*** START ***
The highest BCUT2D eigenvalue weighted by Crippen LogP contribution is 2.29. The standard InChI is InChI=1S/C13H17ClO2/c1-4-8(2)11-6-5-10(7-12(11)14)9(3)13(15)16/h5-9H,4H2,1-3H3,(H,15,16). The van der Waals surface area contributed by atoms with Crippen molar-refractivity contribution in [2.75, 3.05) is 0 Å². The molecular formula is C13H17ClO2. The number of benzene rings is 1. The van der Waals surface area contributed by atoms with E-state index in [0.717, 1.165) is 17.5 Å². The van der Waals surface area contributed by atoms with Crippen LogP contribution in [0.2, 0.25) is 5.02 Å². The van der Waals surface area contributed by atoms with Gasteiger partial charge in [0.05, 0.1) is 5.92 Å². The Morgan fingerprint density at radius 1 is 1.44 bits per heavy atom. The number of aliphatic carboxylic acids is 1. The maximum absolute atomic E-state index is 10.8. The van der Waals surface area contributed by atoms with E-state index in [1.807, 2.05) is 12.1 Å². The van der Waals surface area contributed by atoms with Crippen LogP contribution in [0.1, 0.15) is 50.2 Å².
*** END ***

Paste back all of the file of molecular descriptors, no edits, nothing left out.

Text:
The highest BCUT2D eigenvalue weighted by Crippen LogP contribution is 2.29. The standard InChI is InChI=1S/C13H17ClO2/c1-4-8(2)11-6-5-10(7-12(11)14)9(3)13(15)16/h5-9H,4H2,1-3H3,(H,15,16). The van der Waals surface area contributed by atoms with Crippen molar-refractivity contribution in [2.75, 3.05) is 0 Å². The molecular formula is C13H17ClO2. The number of benzene rings is 1. The van der Waals surface area contributed by atoms with E-state index in [0.717, 1.165) is 17.5 Å². The van der Waals surface area contributed by atoms with Crippen LogP contribution in [0.2, 0.25) is 5.02 Å². The van der Waals surface area contributed by atoms with Gasteiger partial charge in [0.05, 0.1) is 5.92 Å². The Morgan fingerprint density at radius 1 is 1.44 bits per heavy atom. The number of aliphatic carboxylic acids is 1. The maximum absolute atomic E-state index is 10.8. The van der Waals surface area contributed by atoms with E-state index in [1.807, 2.05) is 12.1 Å². The van der Waals surface area contributed by atoms with Crippen LogP contribution in [0.1, 0.15) is 50.2 Å².